Nippon. Hai, hai, hai. Say it with some A-C-B sing songiness and follow it up with DynoMITE (JJ from Good Times…anyone?). The translation is Japan. Yes, yes, yes. Yes, we are getting used to the Japanese ways. The bowing is a bit overdone but it really makes a lot of sense- it is germ free after all. The running still catches me off guard. You seriously see on a daily basis a several of these displays. A waiter or clerk in a department will actually start sprinting to go find an answer for you. It tickles my flight instinct- I keep looking for Godzilla. On Japan Airlines the preflight safety movie does the same thing. Animated people run to the exit and pause huffing their lungs one by one into their life vests before jumping out the door. My money is on they studied just how many times you need to see this to imprint the knowledge onto your brain because there is a solid 15 animated participants in the pause-blow-jump before they move to the next topic. Those same characters jump down the slide and demonstrate you will be committing a major faux pas if you try to lay back on your way down. You must sit up and never, I mean never, go down head first or in heels. Then, the familiar Japanese gait, the run for your life exercise away from the plane as if the mighty Godzilla monster has just cleared the horizon and is headed your way. It's a compelling movie preflight.
Did you know the Japanese were never a British colony yet drive on the left? Strange world, eh. It got even stranger when we went out looking for ninjas. There was a dark lair with secret passageways and a smoky bridge. We were escorted into jail by the black-masked master assassins and given a scroll to choose our last meal. Our food came in little wooden boxes and other assorted odd vessels. Tokyo has it all.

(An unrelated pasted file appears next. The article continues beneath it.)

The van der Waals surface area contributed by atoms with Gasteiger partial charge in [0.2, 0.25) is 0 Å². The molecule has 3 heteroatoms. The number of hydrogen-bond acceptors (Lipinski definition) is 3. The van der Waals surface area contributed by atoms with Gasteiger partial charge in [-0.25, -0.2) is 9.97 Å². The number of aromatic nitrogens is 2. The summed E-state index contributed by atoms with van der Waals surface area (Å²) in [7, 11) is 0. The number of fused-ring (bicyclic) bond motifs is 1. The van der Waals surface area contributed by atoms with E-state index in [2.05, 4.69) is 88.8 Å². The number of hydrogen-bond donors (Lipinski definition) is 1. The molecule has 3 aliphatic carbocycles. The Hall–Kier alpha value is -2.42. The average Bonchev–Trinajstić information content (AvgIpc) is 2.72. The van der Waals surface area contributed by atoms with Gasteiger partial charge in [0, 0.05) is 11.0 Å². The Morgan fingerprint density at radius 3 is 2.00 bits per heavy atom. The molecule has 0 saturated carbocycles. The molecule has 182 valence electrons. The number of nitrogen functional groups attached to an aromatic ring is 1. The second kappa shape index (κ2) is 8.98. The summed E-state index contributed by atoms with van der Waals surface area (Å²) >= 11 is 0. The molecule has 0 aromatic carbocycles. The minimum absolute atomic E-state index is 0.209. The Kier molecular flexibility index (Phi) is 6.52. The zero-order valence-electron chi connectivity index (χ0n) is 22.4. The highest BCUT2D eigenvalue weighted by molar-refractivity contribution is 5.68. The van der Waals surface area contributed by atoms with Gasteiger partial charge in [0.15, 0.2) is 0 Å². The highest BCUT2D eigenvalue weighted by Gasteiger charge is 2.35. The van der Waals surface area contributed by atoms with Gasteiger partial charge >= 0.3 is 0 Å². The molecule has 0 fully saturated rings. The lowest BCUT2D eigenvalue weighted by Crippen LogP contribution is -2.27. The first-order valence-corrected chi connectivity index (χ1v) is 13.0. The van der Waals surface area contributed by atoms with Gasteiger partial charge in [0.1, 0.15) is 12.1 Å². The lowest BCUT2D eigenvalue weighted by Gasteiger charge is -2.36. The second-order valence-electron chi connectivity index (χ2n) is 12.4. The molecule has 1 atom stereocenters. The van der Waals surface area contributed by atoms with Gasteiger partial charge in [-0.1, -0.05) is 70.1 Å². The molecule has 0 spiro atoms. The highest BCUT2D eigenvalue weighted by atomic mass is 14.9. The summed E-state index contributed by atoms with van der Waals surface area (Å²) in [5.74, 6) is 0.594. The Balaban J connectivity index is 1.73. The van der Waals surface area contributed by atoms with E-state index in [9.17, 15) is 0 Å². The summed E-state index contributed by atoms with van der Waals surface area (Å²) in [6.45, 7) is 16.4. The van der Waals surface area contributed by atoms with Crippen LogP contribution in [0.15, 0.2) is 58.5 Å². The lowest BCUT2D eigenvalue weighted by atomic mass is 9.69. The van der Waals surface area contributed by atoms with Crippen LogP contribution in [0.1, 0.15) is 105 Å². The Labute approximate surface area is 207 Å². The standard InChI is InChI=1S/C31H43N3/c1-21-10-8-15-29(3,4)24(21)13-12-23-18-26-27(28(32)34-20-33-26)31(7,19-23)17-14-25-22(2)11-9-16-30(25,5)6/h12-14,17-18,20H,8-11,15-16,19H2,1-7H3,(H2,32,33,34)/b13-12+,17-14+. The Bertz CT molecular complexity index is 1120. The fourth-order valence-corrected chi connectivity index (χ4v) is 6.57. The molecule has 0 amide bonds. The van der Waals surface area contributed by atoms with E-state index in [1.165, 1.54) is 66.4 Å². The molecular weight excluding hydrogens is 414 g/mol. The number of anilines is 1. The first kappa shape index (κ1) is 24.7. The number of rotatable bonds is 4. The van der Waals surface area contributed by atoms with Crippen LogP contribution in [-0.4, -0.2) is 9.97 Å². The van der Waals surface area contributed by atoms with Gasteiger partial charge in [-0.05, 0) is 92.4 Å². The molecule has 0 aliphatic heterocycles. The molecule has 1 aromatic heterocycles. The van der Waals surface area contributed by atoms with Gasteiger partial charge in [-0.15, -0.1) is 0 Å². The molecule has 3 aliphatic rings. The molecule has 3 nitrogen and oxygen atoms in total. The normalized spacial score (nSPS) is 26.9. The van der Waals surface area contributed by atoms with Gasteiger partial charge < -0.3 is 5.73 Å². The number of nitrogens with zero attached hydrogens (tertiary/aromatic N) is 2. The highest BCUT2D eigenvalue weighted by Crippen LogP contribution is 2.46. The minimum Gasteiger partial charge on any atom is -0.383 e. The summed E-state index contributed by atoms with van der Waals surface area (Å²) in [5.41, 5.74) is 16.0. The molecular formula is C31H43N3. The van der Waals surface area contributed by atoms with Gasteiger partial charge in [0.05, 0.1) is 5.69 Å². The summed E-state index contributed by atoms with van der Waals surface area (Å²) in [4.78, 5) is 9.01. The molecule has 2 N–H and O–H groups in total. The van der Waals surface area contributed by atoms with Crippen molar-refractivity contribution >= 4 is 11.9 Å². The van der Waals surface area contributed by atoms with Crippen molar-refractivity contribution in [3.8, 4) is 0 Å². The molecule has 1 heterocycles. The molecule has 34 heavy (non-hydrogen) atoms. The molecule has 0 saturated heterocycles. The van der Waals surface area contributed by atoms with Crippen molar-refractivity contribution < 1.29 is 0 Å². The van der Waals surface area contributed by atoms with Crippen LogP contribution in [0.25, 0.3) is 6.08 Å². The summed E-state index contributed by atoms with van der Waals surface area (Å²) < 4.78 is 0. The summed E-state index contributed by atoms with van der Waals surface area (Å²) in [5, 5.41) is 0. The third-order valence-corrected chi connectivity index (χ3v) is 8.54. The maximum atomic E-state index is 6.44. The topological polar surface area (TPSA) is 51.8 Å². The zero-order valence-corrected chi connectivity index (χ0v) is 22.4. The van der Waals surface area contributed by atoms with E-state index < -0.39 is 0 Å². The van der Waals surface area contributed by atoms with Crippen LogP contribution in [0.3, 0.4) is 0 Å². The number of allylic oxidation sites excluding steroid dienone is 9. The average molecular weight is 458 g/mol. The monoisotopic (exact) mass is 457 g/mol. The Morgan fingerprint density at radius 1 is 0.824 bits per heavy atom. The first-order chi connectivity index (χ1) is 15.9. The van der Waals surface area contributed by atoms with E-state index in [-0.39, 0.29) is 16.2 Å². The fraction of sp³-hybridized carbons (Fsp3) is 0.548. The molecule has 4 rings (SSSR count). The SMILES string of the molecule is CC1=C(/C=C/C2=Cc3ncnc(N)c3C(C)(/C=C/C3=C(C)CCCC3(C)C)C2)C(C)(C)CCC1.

Our last full day my husband got up at 3:30 am and went to the largest fish market in the world to check out the tuna auction. Some of the fish went for over $1,000,000 USD. The rest of us had a more leisurely start to the day and met up with him and a kimono-clad woman at a decent hour for a cooking class. We learned to make sushi and gyozo. Sadly my guy sucked the air out of the room at the end of the class by trying to tip the teachers. Who has time to read guidebooks when you are on a world tour?! It was quite a buzz kill. When you are in Japan- just don't do it unless it is a bellman at a hotel. Tipping is a big slap-in-the-face reduction of the quality of your relationship and statement about their motivation. Before we slapped them it was WAY cool to roll Maki, Nigiri and Gunkan with them. I had NO clue there was sugar and rice vinegar in that sticky rice. We kept spraying it down, and ourselves with a spray bottle of water and rice vinegar to keep it in its playdough state so we could mold it. It is SUCH a fun thing to do with kids. The gyozo was so simple. I can't wait to experiment filling those wrappers with different things when we get home someday. We shared the meal we made with the office workers and teachers. It was the best rubbing elbows with locals and chatting about life and things. I feel so bad we reduced them to seagulls on our way out. We were so moved by our foody day we ended up wandering aimlessly on Kappabashi Dougu Street looking at steamers and wooden rice buckets, hot pots and dishes. A rice spatula is all we got. Still too much travel left to cart anything but clothes.
Lastly, there are some special friends I meet up with in Genoa City, Wisconsin from time to time I need to tell this to. Imagine my surprise to find our hotel in Tokyo was located right next to the Mitsukoshi department store. I did a browse to look for Jabot and Beauty of Nature cosmetics. I may have seen Victor, not there, but at the Ninja place.
From Tokyo at 35.6833° N, 139.7667° E.